Mottley: Govt to blame for Fund crisis
Opposition Leader Mia Mottley has accused the Freundel Stuart administration of standing on the sidelines for months while the Unemployment Benefit Fund fell deeper into financial crisis.
Mottley leveled the accusation in the wake of news that the fund was in serious trouble, taking in a fraction of the millions of dollars it was paying out, particularly following Government’s decision to retrench 3 000 public servants.
She charged that the administration had been aware, for more than two years, that its actions to extend unemployment benefits for 22 months, as well as the establishment of a $10 million training fund, would have depleted its resources.
Mottley said she had also warned that the fund was in peril from as far back as last October.
“The NIB [National Insurance Board] was collecting $2.5 million on average monthly while paying out $5 million. As every Barbadian knows, this is unsustainable and a recipe for disaster. The Government has known about this crisis for months and that this situation had to be resolved as a matter of urgency . . . especially if confidence is to be maintained in the NIB and our social security scheme,” she said in a statement.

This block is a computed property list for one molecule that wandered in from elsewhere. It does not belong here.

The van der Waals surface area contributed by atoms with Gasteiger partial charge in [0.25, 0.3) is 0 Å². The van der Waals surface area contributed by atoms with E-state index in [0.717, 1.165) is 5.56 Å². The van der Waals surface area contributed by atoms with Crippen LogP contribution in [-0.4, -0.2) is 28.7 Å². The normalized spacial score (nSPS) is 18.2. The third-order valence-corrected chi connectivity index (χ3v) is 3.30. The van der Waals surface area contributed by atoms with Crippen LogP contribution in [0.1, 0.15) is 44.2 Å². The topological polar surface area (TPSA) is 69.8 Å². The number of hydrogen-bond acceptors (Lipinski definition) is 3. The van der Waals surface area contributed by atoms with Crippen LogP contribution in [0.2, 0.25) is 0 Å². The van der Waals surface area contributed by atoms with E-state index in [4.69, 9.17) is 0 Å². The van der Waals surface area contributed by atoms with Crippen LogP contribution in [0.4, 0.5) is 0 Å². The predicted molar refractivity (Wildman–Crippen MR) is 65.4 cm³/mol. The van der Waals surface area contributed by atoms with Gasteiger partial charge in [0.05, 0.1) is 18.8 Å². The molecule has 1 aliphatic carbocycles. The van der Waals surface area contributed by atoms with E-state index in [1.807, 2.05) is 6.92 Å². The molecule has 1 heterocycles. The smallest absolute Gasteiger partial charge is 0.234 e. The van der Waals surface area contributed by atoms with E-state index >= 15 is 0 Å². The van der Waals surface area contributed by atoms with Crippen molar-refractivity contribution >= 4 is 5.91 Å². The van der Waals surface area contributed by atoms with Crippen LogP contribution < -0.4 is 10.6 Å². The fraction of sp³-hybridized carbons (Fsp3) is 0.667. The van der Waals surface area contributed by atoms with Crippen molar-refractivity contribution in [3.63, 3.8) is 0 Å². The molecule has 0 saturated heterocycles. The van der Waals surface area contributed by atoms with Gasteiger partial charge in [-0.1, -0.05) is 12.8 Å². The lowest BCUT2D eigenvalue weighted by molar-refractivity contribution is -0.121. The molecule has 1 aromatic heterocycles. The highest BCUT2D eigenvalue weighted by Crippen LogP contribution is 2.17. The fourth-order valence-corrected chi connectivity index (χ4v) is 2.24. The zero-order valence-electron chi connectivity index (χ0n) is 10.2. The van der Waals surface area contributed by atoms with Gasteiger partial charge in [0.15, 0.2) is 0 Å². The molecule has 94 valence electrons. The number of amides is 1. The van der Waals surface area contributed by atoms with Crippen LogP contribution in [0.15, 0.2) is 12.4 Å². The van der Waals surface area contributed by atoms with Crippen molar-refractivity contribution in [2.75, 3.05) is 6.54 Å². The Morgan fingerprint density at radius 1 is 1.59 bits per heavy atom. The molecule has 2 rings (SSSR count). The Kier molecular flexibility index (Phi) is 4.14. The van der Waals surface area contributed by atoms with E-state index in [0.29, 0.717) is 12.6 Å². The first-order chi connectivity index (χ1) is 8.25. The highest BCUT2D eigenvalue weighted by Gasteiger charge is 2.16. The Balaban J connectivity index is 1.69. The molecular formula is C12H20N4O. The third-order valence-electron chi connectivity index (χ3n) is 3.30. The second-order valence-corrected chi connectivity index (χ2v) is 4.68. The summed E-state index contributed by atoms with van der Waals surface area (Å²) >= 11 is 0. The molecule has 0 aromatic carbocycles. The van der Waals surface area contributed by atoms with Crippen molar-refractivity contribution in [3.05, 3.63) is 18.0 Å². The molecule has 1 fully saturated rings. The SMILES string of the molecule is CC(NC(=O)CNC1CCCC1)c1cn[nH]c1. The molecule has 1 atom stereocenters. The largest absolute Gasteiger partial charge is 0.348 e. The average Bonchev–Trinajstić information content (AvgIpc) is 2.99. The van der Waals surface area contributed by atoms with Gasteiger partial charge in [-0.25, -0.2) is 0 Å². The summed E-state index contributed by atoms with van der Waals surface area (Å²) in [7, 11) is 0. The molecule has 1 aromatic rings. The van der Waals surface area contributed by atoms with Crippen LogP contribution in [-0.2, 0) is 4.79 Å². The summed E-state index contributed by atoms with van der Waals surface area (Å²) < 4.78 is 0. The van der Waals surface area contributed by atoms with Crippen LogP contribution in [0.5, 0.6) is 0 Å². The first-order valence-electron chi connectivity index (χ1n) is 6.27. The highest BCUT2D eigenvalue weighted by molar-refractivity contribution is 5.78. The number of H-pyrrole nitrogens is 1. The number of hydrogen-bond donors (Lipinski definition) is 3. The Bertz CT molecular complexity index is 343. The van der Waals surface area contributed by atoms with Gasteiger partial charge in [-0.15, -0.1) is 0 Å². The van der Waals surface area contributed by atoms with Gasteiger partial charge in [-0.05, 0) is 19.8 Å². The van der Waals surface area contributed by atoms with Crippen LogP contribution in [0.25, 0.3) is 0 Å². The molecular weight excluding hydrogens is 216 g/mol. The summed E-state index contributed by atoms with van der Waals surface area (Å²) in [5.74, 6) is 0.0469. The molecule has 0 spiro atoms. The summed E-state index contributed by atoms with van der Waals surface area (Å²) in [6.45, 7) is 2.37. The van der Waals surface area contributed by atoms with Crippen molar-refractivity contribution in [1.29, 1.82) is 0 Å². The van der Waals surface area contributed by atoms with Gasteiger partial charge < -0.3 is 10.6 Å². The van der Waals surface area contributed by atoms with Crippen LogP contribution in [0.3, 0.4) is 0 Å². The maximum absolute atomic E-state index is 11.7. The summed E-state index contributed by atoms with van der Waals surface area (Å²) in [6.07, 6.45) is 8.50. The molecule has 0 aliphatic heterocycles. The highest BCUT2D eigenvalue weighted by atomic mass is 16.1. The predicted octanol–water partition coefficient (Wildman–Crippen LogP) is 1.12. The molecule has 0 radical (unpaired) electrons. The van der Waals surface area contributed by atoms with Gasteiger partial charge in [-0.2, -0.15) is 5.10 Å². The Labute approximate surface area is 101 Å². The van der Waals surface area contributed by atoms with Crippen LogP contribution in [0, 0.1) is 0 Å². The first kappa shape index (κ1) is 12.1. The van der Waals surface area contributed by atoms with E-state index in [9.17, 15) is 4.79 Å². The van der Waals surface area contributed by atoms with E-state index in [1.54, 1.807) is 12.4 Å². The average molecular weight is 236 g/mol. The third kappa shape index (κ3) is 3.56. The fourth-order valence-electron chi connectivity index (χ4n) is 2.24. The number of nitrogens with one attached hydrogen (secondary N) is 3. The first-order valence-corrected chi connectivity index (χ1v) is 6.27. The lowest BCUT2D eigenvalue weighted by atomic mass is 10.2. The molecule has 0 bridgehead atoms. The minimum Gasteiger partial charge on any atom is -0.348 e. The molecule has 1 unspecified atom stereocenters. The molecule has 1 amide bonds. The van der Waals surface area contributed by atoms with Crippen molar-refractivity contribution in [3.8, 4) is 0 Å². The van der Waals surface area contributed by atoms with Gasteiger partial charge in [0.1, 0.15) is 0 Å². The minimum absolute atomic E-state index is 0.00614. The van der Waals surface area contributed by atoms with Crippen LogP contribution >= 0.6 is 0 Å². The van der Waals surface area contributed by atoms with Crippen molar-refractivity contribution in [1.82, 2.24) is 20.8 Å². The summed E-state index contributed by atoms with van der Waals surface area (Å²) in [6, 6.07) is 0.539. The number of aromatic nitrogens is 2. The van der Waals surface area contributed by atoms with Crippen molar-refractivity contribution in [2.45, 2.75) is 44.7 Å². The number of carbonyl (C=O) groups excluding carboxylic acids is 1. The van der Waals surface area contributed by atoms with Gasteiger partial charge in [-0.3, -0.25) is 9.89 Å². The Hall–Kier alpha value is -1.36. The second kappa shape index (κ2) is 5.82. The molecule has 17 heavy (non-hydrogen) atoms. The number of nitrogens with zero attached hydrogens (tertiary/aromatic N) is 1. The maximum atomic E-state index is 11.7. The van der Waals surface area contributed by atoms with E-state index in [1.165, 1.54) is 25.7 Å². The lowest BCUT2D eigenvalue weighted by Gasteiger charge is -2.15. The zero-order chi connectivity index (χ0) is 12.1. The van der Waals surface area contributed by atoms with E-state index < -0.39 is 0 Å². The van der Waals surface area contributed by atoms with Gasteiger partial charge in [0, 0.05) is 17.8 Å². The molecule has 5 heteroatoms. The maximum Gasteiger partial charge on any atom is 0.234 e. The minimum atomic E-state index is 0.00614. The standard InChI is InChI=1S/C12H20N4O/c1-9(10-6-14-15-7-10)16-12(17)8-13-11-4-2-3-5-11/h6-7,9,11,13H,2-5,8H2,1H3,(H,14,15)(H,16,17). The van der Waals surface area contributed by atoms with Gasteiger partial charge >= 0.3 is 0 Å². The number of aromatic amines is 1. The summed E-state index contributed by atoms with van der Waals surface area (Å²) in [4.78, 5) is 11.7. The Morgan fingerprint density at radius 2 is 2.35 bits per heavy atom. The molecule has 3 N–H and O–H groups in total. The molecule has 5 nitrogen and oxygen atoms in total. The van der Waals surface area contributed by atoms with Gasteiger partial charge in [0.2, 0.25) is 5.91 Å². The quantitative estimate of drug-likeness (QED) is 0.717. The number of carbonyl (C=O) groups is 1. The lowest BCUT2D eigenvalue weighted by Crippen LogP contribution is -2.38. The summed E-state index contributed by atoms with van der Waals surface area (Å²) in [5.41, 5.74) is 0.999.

While pledging to do all that was “necessary and legal” to assist with the replenishment of the fund, the Opposition Leader said the necessary supplementary and legal amendments must be brought to Parliament as the first order of business in 2015.
Referring to a proposal to shift the contribution rate of employers to both the Severance Payments Fund and the Unemployment Benefit Fund, Mottley said the recommendation has her full support”.
“There will be no additional burden to employers in respect of payroll costs, nor by extension further job losses,” the Opposition Leader stated.
Efforts to reach chairman of the National Insurance Scheme (NIS) Dr Justin Robinson were unsuccessful.
However, sources close to the NIS confirmed to Barbados TODAY that the decision to extend the unemployment benefit period from 26 to 40 weeks for almost two years, and moving $10 million to a retraining fund had contributed to the current state of the Unemployment Benefit Fund.